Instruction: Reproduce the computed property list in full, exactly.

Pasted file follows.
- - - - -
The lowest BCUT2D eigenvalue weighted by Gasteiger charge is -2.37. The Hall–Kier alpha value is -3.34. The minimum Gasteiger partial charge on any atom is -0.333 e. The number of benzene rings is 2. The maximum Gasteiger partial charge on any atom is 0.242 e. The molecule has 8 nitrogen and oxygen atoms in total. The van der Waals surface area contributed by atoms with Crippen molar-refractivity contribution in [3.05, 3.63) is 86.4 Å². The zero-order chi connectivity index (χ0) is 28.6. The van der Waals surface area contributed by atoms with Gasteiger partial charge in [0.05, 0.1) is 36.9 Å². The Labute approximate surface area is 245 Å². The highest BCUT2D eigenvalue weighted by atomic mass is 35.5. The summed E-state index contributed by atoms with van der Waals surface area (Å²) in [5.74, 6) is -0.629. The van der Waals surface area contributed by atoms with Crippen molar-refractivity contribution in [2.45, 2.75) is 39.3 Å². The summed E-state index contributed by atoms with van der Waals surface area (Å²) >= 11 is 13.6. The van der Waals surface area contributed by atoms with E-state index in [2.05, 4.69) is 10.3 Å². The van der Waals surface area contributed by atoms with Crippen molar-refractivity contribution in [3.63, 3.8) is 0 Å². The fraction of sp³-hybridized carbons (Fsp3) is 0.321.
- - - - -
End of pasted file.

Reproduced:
The lowest BCUT2D eigenvalue weighted by Gasteiger charge is -2.37. The Hall–Kier alpha value is -3.34. The minimum Gasteiger partial charge on any atom is -0.333 e. The number of benzene rings is 2. The maximum Gasteiger partial charge on any atom is 0.242 e. The molecule has 8 nitrogen and oxygen atoms in total. The van der Waals surface area contributed by atoms with Crippen molar-refractivity contribution in [3.05, 3.63) is 86.4 Å². The zero-order chi connectivity index (χ0) is 28.6. The van der Waals surface area contributed by atoms with Gasteiger partial charge in [0.05, 0.1) is 36.9 Å². The Labute approximate surface area is 245 Å². The highest BCUT2D eigenvalue weighted by atomic mass is 35.5. The summed E-state index contributed by atoms with van der Waals surface area (Å²) in [5.74, 6) is -0.629. The van der Waals surface area contributed by atoms with Crippen molar-refractivity contribution in [2.45, 2.75) is 39.3 Å². The summed E-state index contributed by atoms with van der Waals surface area (Å²) >= 11 is 13.6. The van der Waals surface area contributed by atoms with E-state index in [2.05, 4.69) is 10.3 Å². The van der Waals surface area contributed by atoms with Crippen molar-refractivity contribution in [3.63, 3.8) is 0 Å². The fraction of sp³-hybridized carbons (Fsp3) is 0.321.